Nov. 28th: Indian Standard Time

Today I learned Indian Standard Time (IST). I woke up an hour and a half before work. I waited for the waterman to come. He came one hour late. When he was in my apartment he asked to have one of my dishtowels and a few Malaysian coins. Given. He didn’t have proper change so I paid him in advance for ten deliveries of water. A teacher told me that paying in advance discourages promptness. I didn’t have proper change to ride an auto. If you give the driver too much money he will not make change, but take it. Already late I went to break bills at the store. The store was sleepy, slow, and my hurry made it seem insufferable. There isn’t much of a sense of expedited shopping in this area. Finally when I got in the auto, we were stuck behind the railway crossing.

When I used a few words of Kannada with the auto-driver he was so excited that he leaned over and told another driver about me. Everyone at the intersection was looking at me. Learning two languages at once, Kannada and Hindi, is wild. I can learn two phrases for one expression and I can pick which one sticks best. Just like a real Indian who mixes his languages like his curries. India has roughly 850 spoken languages and 23 official languages (all of which are on the money); Europe has a pity 250 (Times of India). Almost everyone in India is a polyglot. A language lovers heaven.

I arrived at school thirty minutes late and nobody cared at all. My “I’m going to be late” text message sent twenty minutes before my arrival wasn’t received until after I arrived. That’s real IST. For something as stress-free as volunteering IST is a welcome change from the razor sharp promptness of Japan.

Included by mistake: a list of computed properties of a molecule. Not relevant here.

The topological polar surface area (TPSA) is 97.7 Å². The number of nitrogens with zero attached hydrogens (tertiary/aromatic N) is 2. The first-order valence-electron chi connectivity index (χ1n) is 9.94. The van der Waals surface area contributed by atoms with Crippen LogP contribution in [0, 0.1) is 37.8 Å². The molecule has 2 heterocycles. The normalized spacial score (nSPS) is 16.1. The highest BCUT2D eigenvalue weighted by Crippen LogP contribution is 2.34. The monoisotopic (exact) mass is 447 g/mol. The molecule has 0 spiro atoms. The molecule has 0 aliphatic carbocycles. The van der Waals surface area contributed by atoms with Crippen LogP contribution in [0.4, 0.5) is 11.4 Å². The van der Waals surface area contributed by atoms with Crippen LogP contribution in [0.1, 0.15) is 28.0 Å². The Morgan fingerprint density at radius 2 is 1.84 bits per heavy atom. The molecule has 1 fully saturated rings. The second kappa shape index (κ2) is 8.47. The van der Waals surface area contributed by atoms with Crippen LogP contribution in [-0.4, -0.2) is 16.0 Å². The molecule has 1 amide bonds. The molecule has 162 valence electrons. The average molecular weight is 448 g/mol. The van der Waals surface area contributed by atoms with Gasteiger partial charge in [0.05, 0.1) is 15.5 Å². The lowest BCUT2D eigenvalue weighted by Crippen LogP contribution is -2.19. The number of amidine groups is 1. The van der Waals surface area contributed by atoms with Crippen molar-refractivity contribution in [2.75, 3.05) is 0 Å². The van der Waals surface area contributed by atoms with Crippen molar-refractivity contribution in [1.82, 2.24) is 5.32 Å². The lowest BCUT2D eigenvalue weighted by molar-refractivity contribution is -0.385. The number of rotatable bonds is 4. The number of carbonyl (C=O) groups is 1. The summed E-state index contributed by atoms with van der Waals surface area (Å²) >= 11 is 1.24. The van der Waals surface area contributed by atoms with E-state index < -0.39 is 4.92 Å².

School was super. One student when asked what makes you happy replied, ” kittens and stars ”. What makes you happy?

After class and Hindi tutoring I went to Dominos. It’s not too good healthy that the only prepared food is Dominos Pyaaza. Pyaaza is not the ideal pre-gym or healthy meal. Unfortunately, cooking every single meal is a sacrifice of time and opportunity. I would have to go to the store, then home, and then cook. This takes over an hour and pulls me into a homely calm rhythm that discourages working out. So I have had to accept eating pizza every time I want to eat out. Pizza, good pizza, in India is 5 USD. In Japan a similar pizza could cost 20$. Pizza in Japan and India is a luxury food. Since the purchasing power parity is scaled in my favor, I can live in the lap of luxury everyday. Dominos was strange because the janitors were women in saris, wearing Dominos baseball caps. Those cloths don’t just clash, they culture clash.

At the gym I met a Spanish man who is teaching at a British International School that is very close to my school. Maybe we will meet-up some time.

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